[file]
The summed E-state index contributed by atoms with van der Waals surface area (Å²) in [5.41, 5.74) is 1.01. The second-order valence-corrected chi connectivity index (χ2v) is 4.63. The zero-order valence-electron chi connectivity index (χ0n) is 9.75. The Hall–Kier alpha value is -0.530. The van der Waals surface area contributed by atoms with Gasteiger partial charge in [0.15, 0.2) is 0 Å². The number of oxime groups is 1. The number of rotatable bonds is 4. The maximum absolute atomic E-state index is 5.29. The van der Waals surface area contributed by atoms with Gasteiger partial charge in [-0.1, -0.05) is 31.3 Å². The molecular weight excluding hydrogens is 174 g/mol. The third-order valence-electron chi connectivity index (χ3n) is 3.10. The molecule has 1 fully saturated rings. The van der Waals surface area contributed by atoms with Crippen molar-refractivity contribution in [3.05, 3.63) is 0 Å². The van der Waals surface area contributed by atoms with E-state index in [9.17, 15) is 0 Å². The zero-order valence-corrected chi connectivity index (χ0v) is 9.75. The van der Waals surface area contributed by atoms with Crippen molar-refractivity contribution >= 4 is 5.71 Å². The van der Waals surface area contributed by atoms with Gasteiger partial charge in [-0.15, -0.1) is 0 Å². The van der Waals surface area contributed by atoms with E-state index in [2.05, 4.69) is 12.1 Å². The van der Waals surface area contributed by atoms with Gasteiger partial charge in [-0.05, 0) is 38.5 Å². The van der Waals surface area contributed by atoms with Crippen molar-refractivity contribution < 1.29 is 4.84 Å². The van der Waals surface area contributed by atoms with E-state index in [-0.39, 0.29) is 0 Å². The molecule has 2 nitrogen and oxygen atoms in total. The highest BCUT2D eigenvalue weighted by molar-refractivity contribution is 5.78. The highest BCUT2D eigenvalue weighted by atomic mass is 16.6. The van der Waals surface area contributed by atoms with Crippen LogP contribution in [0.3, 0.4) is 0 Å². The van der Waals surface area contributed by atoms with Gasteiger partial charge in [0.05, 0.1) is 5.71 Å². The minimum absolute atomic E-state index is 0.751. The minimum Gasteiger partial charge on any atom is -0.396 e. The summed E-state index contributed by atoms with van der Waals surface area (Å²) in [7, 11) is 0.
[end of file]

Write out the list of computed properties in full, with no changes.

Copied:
The summed E-state index contributed by atoms with van der Waals surface area (Å²) in [5.41, 5.74) is 1.01. The second-order valence-corrected chi connectivity index (χ2v) is 4.63. The zero-order valence-electron chi connectivity index (χ0n) is 9.75. The Hall–Kier alpha value is -0.530. The van der Waals surface area contributed by atoms with Gasteiger partial charge in [0.15, 0.2) is 0 Å². The number of oxime groups is 1. The number of rotatable bonds is 4. The maximum absolute atomic E-state index is 5.29. The van der Waals surface area contributed by atoms with Gasteiger partial charge in [-0.1, -0.05) is 31.3 Å². The molecular weight excluding hydrogens is 174 g/mol. The third-order valence-electron chi connectivity index (χ3n) is 3.10. The molecule has 1 fully saturated rings. The van der Waals surface area contributed by atoms with Crippen molar-refractivity contribution in [3.05, 3.63) is 0 Å². The van der Waals surface area contributed by atoms with E-state index in [9.17, 15) is 0 Å². The zero-order valence-corrected chi connectivity index (χ0v) is 9.75. The van der Waals surface area contributed by atoms with Crippen molar-refractivity contribution >= 4 is 5.71 Å². The van der Waals surface area contributed by atoms with Gasteiger partial charge in [-0.15, -0.1) is 0 Å². The van der Waals surface area contributed by atoms with E-state index in [2.05, 4.69) is 12.1 Å². The van der Waals surface area contributed by atoms with Gasteiger partial charge in [-0.05, 0) is 38.5 Å². The van der Waals surface area contributed by atoms with Crippen molar-refractivity contribution < 1.29 is 4.84 Å². The van der Waals surface area contributed by atoms with E-state index in [-0.39, 0.29) is 0 Å². The molecule has 2 nitrogen and oxygen atoms in total. The highest BCUT2D eigenvalue weighted by molar-refractivity contribution is 5.78. The highest BCUT2D eigenvalue weighted by atomic mass is 16.6. The van der Waals surface area contributed by atoms with Crippen LogP contribution in [0.3, 0.4) is 0 Å². The van der Waals surface area contributed by atoms with Gasteiger partial charge in [0.05, 0.1) is 5.71 Å². The minimum absolute atomic E-state index is 0.751. The minimum Gasteiger partial charge on any atom is -0.396 e. The summed E-state index contributed by atoms with van der Waals surface area (Å²) in [7, 11) is 0.